85 MPH

81 MPH

Fuel Economy and Range

On the EPA test cycle the CX-5 gets better fuel mileage than the Outlander:

 

 

CX-5

Outlander

 

2WD

2.5 4 cyl./Auto

25 city/31 hwy

25 city/30 hwy

4 cyl./Auto

4WD

2.5 4 cyl./Auto

24 city/30 hwy

24 city/29 hwy

4 cyl./Auto

 

2.5 Turbo/Auto

22 city/27 hwy

20 city/27 hwy

V6/Auto

An engine control system that can shut down half of the engine’s cylinders helps improve the CX-5 non-turbo’s fuel efficiency. The Outlander doesn’t offer a system that can shut down part of the engine.

Environmental Friendliness

In its Green Vehicle Guide, the U.S. Environmental Protection Agency (EPA) rates the Mazda CX-5 higher (7 out of 10) than the Mitsubishi Outlander (5). This means the CX-5 produces up to 8 pounds less smog-producing pollutants than the Outlander every 15,000 miles.

Brakes and Stopping

For better stopping power the CX-5 GT Reserve/Signature’s brake rotors are larger than those on the Outlander:

 

CX-5

CX-5 Turbo

Outlander

Front Rotors

11.7 inches

12.6 inches

11.6 inches

The CX-5 stops shorter than the Outlander:

 

CX-5

Outlander

 

60 to 0 MPH (Wet)

144 feet

149 feet

Consumer Reports

Tires and Wheels

For better ride, handling and brake cooling the CX-5 Grand Touring/Signature has standard 19-inch wheels. The Outlander’s largest wheels are only 18-inches.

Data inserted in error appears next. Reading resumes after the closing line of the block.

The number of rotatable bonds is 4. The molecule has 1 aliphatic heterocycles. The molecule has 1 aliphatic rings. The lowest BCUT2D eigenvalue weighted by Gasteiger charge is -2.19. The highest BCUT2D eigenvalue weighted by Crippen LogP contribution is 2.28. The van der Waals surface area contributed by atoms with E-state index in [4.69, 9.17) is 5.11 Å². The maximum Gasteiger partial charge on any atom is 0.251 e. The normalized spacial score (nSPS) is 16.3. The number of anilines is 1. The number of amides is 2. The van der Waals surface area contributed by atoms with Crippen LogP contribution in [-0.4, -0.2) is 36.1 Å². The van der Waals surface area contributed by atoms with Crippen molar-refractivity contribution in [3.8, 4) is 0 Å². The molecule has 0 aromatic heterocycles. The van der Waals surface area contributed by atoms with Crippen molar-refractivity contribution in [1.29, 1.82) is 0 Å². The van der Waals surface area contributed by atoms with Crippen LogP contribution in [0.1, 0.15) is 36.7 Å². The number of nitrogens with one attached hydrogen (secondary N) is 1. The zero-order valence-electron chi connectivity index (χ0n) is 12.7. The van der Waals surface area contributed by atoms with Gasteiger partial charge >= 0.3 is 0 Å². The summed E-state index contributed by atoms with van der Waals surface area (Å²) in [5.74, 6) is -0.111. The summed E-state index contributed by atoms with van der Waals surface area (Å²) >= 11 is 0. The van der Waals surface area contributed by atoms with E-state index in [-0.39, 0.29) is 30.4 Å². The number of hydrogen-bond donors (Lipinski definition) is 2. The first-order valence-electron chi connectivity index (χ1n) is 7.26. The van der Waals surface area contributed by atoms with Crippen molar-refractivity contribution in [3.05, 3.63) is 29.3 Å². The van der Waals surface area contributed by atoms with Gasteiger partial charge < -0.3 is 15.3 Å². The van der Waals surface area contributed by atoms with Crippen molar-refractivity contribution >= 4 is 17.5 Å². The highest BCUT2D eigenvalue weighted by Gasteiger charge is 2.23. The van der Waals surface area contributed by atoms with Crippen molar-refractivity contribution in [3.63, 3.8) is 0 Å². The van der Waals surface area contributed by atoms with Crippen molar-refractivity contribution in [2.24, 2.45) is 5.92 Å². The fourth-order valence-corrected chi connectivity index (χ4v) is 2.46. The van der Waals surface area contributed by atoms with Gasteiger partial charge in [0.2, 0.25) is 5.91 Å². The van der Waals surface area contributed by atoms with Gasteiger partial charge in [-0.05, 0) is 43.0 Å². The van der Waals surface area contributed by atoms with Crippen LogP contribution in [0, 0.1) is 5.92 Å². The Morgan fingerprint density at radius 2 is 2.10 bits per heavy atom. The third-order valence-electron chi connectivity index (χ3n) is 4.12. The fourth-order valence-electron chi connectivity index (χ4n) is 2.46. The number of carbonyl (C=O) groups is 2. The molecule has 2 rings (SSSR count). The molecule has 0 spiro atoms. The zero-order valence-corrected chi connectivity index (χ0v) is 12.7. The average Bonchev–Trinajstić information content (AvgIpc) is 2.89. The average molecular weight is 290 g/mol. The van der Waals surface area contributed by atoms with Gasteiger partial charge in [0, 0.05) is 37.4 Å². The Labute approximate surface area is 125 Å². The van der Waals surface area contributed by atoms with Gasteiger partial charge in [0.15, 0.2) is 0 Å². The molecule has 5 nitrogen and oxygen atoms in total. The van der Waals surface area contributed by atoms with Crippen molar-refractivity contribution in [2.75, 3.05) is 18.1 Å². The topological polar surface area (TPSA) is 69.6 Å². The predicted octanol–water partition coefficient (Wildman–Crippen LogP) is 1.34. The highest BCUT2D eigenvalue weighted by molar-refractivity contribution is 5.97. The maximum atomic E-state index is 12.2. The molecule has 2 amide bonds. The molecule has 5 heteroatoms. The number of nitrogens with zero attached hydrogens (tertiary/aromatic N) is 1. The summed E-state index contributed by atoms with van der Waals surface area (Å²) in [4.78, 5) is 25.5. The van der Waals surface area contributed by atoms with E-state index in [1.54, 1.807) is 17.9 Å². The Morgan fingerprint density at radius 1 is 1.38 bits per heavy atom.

The CX-5 has a standard space-saver spare tire so you can replace a flat tire and drive to have the flat repaired or replaced. A spare tire isn’t available on the Outlander; it requires you to depend on roadside assistance and your vehicle will have to be towed.

Suspension and Handling

The CX-5 has engine speed sensitive variable-assist power steering, for low-effort parking, better control at highway speeds and during hard cornering, and a better feel of the road. The Outlander doesn’t offer variable-assist power steering.

For a smoother ride and more stable handling, the CX-5’s wheelbase is 1.1 inches longer than on the Outlander (106.2 inches vs. 105.1 inches).

For better handling and stability, the track (width between the wheels) on the CX-5 is 2.2 inches wider in the front and 2.2 inches wider in the rear than on the Outlander.

The CX-5 Grand Touring AWD handles at .81 G’s, while the Outlander SEL AWC pulls only .77 G’s of cornering force in a Motor Trend skidpad test.

The CX-5 Grand Touring AWD executes Motor Trend’s “Figure Eight” maneuver quicker than the Outlander SEL AWC (28 seconds @ .59 average G’s vs. 28.8 seconds @ .56 average G’s).

Chassis

The CX-5 is 5.7 inches shorter than the Outlander, making the CX-5 easier to handle, maneuver and park in tight spaces.

Passenger Space

The CX-5 has .1 inches more front legroom, 2.6 inches more front hip room, .7 inches more front shoulder room, .6 inches more rear headroom, 2.3 inches more rear legroom and 3.4 inches more rear hip room than the Outlander.

Cargo Capacity

Pressing a switch automatically lowers the CX-5’s rear seats, to make changing between passengers and cargo easier. The Outlander doesn’t offer automatic folding seats.

Towing

The CX-5’s standard towing capacity is much higher than the Outlander’s (2000 vs. 1500 pounds).

Ergonomics